Every so often, you open your smart phone bill and drop it with an unpleasant yelp of surprise. Data charges and app purchases have a sneaky way of adding up to create a number you were not expecting to see at the bottom of the invoice. Whether you want to avoid that surprise even once, or you regularly seem to be spending more on your smart phone than you want to, taking care with how you use your smart phone and how much data you pay for will help you save on your smart phone bill.
Connect to Wi-Fi Whenever Possible
Data is one of the most expensive components of a smart phone bill, whether you’re paying for a bunch to begin with, or you continuously go over that amount and have to pay extra. The best way to avoid eating up data? Connect to Wi-Fi. Set your phone to automatically join your home’s network so you’re always on Wi-Fi when you’re at home.
When you’re away from home, always see what Wi-Fi options are around. Many shops and public locations offer a Wi-Fi signal, and as long as you’re smart about your usage of public Wi-Fi (like not doing anything that uses sensitive personal or financial information), it’s an effective way to reduce data usage.
Set Data Usage Alerts
You can check your settings to see how much data you’ve used. If you’re on an Android device that runs KitKat or later, such as the new Samsung Galaxy S6 edge, head to Settings > Wireless & Networks > Data Usage. Once you’ve examined how much data you’re using this month, turn on the “set mobile data limit” feature. Your phone will notify you when you’re approaching your data limit, and it’ll prevent you from using data after you hit that limit.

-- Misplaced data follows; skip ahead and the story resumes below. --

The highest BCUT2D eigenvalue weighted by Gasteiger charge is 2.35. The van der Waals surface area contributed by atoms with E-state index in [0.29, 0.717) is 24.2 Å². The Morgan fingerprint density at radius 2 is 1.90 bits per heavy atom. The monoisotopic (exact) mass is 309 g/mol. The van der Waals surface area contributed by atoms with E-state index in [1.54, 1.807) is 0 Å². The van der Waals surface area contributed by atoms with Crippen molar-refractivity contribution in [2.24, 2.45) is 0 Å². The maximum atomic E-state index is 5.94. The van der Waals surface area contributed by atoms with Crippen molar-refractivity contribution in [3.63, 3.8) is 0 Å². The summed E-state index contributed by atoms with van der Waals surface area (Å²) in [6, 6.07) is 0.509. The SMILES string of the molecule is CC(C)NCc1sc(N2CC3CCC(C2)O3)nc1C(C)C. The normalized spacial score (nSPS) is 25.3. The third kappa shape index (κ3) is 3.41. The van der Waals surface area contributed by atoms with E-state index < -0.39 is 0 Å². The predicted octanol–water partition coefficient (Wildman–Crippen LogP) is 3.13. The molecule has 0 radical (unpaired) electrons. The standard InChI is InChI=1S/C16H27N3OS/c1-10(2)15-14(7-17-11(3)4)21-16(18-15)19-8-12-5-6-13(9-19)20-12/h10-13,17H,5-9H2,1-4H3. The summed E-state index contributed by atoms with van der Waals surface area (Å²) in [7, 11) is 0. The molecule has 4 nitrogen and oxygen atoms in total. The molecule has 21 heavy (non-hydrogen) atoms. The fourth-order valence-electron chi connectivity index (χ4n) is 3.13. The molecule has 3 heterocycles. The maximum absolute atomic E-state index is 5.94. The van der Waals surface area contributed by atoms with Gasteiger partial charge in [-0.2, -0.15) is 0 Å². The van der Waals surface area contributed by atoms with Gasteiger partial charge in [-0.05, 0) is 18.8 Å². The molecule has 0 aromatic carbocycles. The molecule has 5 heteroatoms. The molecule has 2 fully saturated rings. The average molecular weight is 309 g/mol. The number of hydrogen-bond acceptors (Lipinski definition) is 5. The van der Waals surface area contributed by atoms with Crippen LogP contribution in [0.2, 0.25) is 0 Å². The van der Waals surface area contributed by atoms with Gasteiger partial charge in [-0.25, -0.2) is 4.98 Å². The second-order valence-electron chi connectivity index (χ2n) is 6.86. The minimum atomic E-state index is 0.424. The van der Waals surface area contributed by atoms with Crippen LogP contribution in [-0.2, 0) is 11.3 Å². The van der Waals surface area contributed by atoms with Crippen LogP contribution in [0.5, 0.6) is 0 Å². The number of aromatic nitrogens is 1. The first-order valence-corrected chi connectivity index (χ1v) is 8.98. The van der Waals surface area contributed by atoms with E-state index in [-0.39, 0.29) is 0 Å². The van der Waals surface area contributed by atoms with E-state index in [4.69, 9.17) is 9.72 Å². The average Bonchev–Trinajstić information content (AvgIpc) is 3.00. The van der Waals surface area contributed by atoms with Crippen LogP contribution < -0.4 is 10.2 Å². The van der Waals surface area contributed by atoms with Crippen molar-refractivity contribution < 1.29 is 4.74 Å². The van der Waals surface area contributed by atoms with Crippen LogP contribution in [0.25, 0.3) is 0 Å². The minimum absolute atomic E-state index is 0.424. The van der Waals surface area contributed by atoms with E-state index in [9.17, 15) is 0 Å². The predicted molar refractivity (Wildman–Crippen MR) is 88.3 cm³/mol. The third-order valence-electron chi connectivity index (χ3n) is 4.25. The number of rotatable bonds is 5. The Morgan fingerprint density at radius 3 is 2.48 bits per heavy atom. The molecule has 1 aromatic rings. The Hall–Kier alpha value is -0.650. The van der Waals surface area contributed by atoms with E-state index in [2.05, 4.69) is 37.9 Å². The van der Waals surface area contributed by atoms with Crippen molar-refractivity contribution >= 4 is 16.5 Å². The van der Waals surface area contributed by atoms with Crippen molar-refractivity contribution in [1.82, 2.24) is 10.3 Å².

Consider How Much Data You’re Paying For
Gather up your bills from the past few months and check out how much data you’re actually using. Does it roughly match up with the amount you’re paying for? If you consistently go over your limit and your provider charges fees, you have a few options. Switching carriers may provide you with more data for a cheaper option, especially if you’re the kind of person who needs an “unlimited” amount of data. If you’re consistently under your data limit, does the data roll over to the next month? If not, lower your limit so you’re paying for less.
Download Free Apps
App purchases add up fast. You’re browsing the app store, and every so often you buy an app for a dollar or two. If you do this 10 times each month, that’s between 10 and 20 extra dollars on your phone bill. Most apps offer a free version, which usually means you’ll have to deal with ads or you’ll be missing features, but try using it for a while before you pay for the upgrade.
If the app doesn’t offer a free version, scroll through the store to see what else is out there. Chances are, someone’s created a similar app for a lower price, or for free. Very rarely is the paid version of an app the only way you can get a certain service or game.
Don’t Make In-App Purchases
In-app purchases are dangerous, especially if you have children who use your device. It’s one thing to pay a dollar or two for a new app. It’s another thing to pay between three and five dollars every time you run out of some essential piece for playing a game.
A study by Slice Intelligence determined that, in 2015, mobile gamers spent an average of $87 on in-app purchases. You and your kids might not be hardcore mobile gamers, but it’s easy to see how a few four-dollar transactions can add up to amounts you never intended to spend on a game. Restrict or turn off in-app purchases on your device to prevent these bill charges.
Once you get in the habit of being diligent about how you use your smartphone, you’re less likely to open an unexpectedly high bill, because you’ll be very aware of just how much you’re spending on data and apps.